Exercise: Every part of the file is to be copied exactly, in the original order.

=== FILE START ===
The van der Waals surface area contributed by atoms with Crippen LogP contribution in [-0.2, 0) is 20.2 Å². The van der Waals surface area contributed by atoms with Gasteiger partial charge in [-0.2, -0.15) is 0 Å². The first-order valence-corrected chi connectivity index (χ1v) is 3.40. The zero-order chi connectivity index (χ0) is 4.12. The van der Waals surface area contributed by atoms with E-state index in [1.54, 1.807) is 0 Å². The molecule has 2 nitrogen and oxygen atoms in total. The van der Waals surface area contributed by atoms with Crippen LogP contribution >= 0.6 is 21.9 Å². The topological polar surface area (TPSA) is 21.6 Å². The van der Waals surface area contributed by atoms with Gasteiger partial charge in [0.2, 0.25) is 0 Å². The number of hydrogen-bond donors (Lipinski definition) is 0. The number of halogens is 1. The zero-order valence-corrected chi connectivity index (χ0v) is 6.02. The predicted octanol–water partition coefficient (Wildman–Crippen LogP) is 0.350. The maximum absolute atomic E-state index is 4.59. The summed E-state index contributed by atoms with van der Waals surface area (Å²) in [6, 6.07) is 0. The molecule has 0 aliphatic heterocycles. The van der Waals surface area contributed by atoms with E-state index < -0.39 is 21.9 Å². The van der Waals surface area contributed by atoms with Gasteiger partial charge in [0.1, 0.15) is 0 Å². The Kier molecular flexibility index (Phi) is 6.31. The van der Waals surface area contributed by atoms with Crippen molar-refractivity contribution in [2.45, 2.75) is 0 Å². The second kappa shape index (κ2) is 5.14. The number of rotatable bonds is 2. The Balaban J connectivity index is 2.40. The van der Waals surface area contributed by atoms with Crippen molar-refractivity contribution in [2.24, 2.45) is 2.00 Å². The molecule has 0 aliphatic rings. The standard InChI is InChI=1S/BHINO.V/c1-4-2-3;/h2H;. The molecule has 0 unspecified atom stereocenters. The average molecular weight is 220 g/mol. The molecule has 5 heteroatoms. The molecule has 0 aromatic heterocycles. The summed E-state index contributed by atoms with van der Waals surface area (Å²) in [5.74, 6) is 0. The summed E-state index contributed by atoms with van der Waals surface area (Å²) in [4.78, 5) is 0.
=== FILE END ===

The van der Waals surface area contributed by atoms with Crippen LogP contribution in [-0.2, 0) is 20.2 Å². The van der Waals surface area contributed by atoms with Gasteiger partial charge in [-0.2, -0.15) is 0 Å². The first-order valence-corrected chi connectivity index (χ1v) is 3.40. The zero-order chi connectivity index (χ0) is 4.12. The van der Waals surface area contributed by atoms with E-state index in [1.54, 1.807) is 0 Å². The molecule has 2 nitrogen and oxygen atoms in total. The van der Waals surface area contributed by atoms with Crippen LogP contribution >= 0.6 is 21.9 Å². The topological polar surface area (TPSA) is 21.6 Å². The van der Waals surface area contributed by atoms with Gasteiger partial charge in [0.2, 0.25) is 0 Å². The number of hydrogen-bond donors (Lipinski definition) is 0. The number of halogens is 1. The zero-order valence-corrected chi connectivity index (χ0v) is 6.02. The predicted octanol–water partition coefficient (Wildman–Crippen LogP) is 0.350. The maximum absolute atomic E-state index is 4.59. The summed E-state index contributed by atoms with van der Waals surface area (Å²) in [6, 6.07) is 0. The molecule has 0 aliphatic heterocycles. The van der Waals surface area contributed by atoms with E-state index < -0.39 is 21.9 Å². The van der Waals surface area contributed by atoms with Gasteiger partial charge in [0.1, 0.15) is 0 Å². The Kier molecular flexibility index (Phi) is 6.31. The van der Waals surface area contributed by atoms with Crippen molar-refractivity contribution in [2.45, 2.75) is 0 Å². The second kappa shape index (κ2) is 5.14. The number of rotatable bonds is 2. The Balaban J connectivity index is 2.40. The van der Waals surface area contributed by atoms with Crippen molar-refractivity contribution in [2.24, 2.45) is 2.00 Å². The molecule has 0 aliphatic rings. The standard InChI is InChI=1S/BHINO.V/c1-4-2-3;/h2H;. The molecule has 0 unspecified atom stereocenters. The average molecular weight is 220 g/mol. The molecule has 5 heteroatoms. The molecule has 0 aromatic heterocycles. The summed E-state index contributed by atoms with van der Waals surface area (Å²) in [5.74, 6) is 0. The summed E-state index contributed by atoms with van der Waals surface area (Å²) in [4.78, 5) is 0.